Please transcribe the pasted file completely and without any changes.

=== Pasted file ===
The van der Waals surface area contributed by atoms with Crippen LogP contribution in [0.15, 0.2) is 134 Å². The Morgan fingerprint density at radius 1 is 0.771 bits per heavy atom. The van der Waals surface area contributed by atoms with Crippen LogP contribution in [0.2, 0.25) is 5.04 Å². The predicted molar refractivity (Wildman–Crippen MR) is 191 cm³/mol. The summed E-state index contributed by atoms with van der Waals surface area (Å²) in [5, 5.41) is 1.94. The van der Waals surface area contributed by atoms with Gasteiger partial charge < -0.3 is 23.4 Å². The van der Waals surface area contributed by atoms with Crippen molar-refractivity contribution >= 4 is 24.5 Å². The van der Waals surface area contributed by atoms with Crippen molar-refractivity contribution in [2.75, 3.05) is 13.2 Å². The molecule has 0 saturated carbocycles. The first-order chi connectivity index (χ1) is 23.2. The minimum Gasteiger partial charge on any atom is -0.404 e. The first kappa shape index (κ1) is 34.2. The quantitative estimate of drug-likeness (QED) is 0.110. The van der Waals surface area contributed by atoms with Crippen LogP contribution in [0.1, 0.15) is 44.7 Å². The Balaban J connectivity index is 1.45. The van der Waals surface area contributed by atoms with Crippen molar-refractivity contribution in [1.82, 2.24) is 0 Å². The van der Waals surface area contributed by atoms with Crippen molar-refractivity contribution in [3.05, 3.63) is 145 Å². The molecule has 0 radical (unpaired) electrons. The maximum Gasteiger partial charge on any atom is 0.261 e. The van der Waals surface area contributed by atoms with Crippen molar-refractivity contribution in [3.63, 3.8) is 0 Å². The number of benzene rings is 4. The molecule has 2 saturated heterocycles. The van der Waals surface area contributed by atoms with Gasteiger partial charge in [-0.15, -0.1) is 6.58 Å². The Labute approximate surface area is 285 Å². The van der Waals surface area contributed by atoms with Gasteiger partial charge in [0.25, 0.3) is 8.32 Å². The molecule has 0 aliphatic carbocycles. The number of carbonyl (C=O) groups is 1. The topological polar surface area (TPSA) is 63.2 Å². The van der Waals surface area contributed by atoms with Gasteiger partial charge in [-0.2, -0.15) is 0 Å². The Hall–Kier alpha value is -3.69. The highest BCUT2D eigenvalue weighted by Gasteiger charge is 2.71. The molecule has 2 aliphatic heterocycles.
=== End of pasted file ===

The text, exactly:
The van der Waals surface area contributed by atoms with Crippen LogP contribution in [0.15, 0.2) is 134 Å². The Morgan fingerprint density at radius 1 is 0.771 bits per heavy atom. The van der Waals surface area contributed by atoms with Crippen LogP contribution in [0.2, 0.25) is 5.04 Å². The predicted molar refractivity (Wildman–Crippen MR) is 191 cm³/mol. The summed E-state index contributed by atoms with van der Waals surface area (Å²) in [5, 5.41) is 1.94. The van der Waals surface area contributed by atoms with Gasteiger partial charge < -0.3 is 23.4 Å². The van der Waals surface area contributed by atoms with Crippen molar-refractivity contribution >= 4 is 24.5 Å². The van der Waals surface area contributed by atoms with Crippen molar-refractivity contribution in [2.75, 3.05) is 13.2 Å². The molecule has 0 saturated carbocycles. The first-order chi connectivity index (χ1) is 23.2. The minimum Gasteiger partial charge on any atom is -0.404 e. The first kappa shape index (κ1) is 34.2. The quantitative estimate of drug-likeness (QED) is 0.110. The van der Waals surface area contributed by atoms with Crippen LogP contribution in [0.1, 0.15) is 44.7 Å². The Balaban J connectivity index is 1.45. The van der Waals surface area contributed by atoms with Crippen molar-refractivity contribution in [1.82, 2.24) is 0 Å². The van der Waals surface area contributed by atoms with Crippen molar-refractivity contribution in [3.05, 3.63) is 145 Å². The molecule has 0 radical (unpaired) electrons. The maximum Gasteiger partial charge on any atom is 0.261 e. The van der Waals surface area contributed by atoms with Crippen molar-refractivity contribution in [3.63, 3.8) is 0 Å². The number of benzene rings is 4. The molecule has 2 saturated heterocycles. The van der Waals surface area contributed by atoms with Gasteiger partial charge in [-0.15, -0.1) is 6.58 Å². The Labute approximate surface area is 285 Å². The van der Waals surface area contributed by atoms with Gasteiger partial charge in [0.25, 0.3) is 8.32 Å². The molecule has 0 aliphatic carbocycles. The number of carbonyl (C=O) groups is 1. The topological polar surface area (TPSA) is 63.2 Å². The van der Waals surface area contributed by atoms with Gasteiger partial charge in [-0.2, -0.15) is 0 Å². The Hall–Kier alpha value is -3.69. The highest BCUT2D eigenvalue weighted by Gasteiger charge is 2.71. The molecule has 2 aliphatic heterocycles.